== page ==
Is $2 million enough to retire at 60 in Australia?
It’s a popular idea that you need not only one, but TWO million dollars in your bank account to be ready to retire early. Followed by a lot of “???” popping up over your head thinking: Will that be enough to start retiring at 60 though?
Retiring earlier means you have less time to contribute to your age pension and superannuation. Giving up work at 60 is seven years earlier than the average retirement age. But does $2 million make up for that income loss?
We want to clean up the rumours and break down how much you can count on for a comfortable but early retirement.
Is $2 million enough?
The universal answer is: it depends.
We know, we know. That’s not a very helpful answer. But as it is with so many scenarios, it truly depends on your personal retirement plan and goals. What might be comfortable for you, can be luxurious for others. Let’s play a little quiz to get a closer picture of your situation – right answers only!
- Are you trying to survive on $2 million as a single person or in a household with a partner?
- Do you aim to live in your own property or renting out a place?
- Do you have pets or will have some once retired?
- Did you join a club or want to take up an expensive hobby?
- Is travelling your thing and you got some places pinned on the world map to explore?
- Are home-cooked meals on the daily menu or visits to your favourite restaurants
Now that you have your future vision in front of you, how much do you think you will need to maintain that lifestyle? Let’s make it a little easier: how much is your current annual salary and what are your monthly expenses? If the answer to both of these is $2 million dollars, then we are preeetty sure it won’t be enough to get through the entirety of your retired life. But that’s for another time.
More realistically, whatever your annual income is, including any spendings you have on average will give you a good indicator about how much you are going to need for your retirement. Even though you will have much more time to go on adventures, which want to be paid for, you will have cut down on other costs too. Your spending routine will most likely look similar on a day to day basis for the majority of retired life.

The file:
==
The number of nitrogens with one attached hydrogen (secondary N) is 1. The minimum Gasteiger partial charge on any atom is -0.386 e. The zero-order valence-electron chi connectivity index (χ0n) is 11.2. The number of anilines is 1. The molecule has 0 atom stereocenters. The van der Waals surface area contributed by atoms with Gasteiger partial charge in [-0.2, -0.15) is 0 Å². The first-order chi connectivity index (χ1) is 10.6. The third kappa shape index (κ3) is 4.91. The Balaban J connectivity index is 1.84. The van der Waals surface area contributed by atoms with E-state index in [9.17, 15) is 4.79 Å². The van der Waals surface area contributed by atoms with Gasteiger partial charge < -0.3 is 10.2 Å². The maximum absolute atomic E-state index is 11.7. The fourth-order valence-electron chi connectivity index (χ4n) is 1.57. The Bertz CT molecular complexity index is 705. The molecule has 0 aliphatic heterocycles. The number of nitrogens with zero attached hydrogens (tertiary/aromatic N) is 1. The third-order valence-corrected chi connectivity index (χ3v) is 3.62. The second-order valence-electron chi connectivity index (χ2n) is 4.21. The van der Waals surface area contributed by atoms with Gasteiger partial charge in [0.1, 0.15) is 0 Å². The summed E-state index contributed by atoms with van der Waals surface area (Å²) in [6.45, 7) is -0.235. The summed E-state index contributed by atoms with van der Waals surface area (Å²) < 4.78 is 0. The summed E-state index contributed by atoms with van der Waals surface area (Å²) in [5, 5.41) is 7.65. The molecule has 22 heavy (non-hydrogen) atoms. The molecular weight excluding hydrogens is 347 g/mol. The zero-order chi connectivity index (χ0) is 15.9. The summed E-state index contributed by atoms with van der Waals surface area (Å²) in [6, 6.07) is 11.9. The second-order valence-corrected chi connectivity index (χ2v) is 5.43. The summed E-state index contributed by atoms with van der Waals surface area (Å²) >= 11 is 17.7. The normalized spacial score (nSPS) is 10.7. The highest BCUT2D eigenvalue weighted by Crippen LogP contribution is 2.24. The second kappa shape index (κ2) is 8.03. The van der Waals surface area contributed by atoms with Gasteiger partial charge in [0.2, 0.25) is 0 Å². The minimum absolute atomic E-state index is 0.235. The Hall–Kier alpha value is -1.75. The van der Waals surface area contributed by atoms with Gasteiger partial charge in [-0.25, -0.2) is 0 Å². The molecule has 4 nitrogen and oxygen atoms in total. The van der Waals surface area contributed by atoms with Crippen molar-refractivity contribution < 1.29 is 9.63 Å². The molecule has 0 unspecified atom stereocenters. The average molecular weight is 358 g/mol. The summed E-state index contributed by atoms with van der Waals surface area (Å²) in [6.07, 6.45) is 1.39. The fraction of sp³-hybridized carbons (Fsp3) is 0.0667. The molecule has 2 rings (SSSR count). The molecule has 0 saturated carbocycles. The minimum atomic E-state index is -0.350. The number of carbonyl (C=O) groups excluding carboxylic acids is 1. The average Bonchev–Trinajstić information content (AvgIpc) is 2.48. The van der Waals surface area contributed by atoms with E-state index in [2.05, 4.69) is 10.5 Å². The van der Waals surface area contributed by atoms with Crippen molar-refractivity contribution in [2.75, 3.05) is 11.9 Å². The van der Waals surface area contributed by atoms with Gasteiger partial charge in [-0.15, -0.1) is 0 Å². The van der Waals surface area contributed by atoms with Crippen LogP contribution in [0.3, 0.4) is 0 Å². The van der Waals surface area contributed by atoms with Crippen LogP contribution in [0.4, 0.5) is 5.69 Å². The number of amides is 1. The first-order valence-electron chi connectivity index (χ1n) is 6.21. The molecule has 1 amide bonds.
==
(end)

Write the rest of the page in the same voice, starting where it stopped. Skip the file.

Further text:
Besides, you might already own a property or are planning to downsize and therefore don’t need to worry about paying rent anymore. If that’s the case, you save up to 30% of your income every month for other things other than paying off your mortgage.
Then there is the beloved age pension and other government incentives. Whether you are eligible to receive any government support starts with your age and it can be tricky to access any of it being younger than the average retirement age. Which brings us to our next question.
Have you got a retirement savings plan?
Your retirement plan of course includes all the things you want to take on, now that free time comes in extra value packs. But a fun and comfortable lifestyle needs some financial thought as well and your retirement savings plan usually has a big role to play.
Especially if you think about retiring early at 60 years old, your savings are even more important. To be eligible for age pension, you need to be at least 66 years and 6 months old. So you can’t count on it for a couple of years!
Now let’s not break out in a sweat, shall we? There are a few things you might already have in place or are planning to go with. Some inspiration includes:
- Setting up a savings account
- Choose insurance cover (health, life, etc.)
- Feeding your superannuation (incl. extra contributions)
- Holding or selling shares
- Investing in crypto currency
- Owning property
- Expecting inheritance
Whichever suits your plans and income is up to you, but it’s a good idea to review what you currently got locked in and what else you could do to get a step closer to your desired retirement outlook.
What does life look like in retirement with $2 million in the bank?
Here’s a little maths experiment. In order to know how far $2 million can take you, you will need to break down the whole sum into your approximate life span. We love going by average numbers, so here it goes:
Assuming you retire at the age of 60 and make it to 85 (fingers crossed you’ll celebrate the 100 too!) that’s 25 years to cover financially. With $2 million in the pocket, it comes to about $80,000 per year or $6,667 per month to spend. And we’re just talking about savings alone!
Granted, with that much in the bank, we are quite certain that you are over the asset limit to be eligible to receive an age pension for a while. However, it should also be enough to cover your expenses and provide you with an income as if you were still working – potentially even more.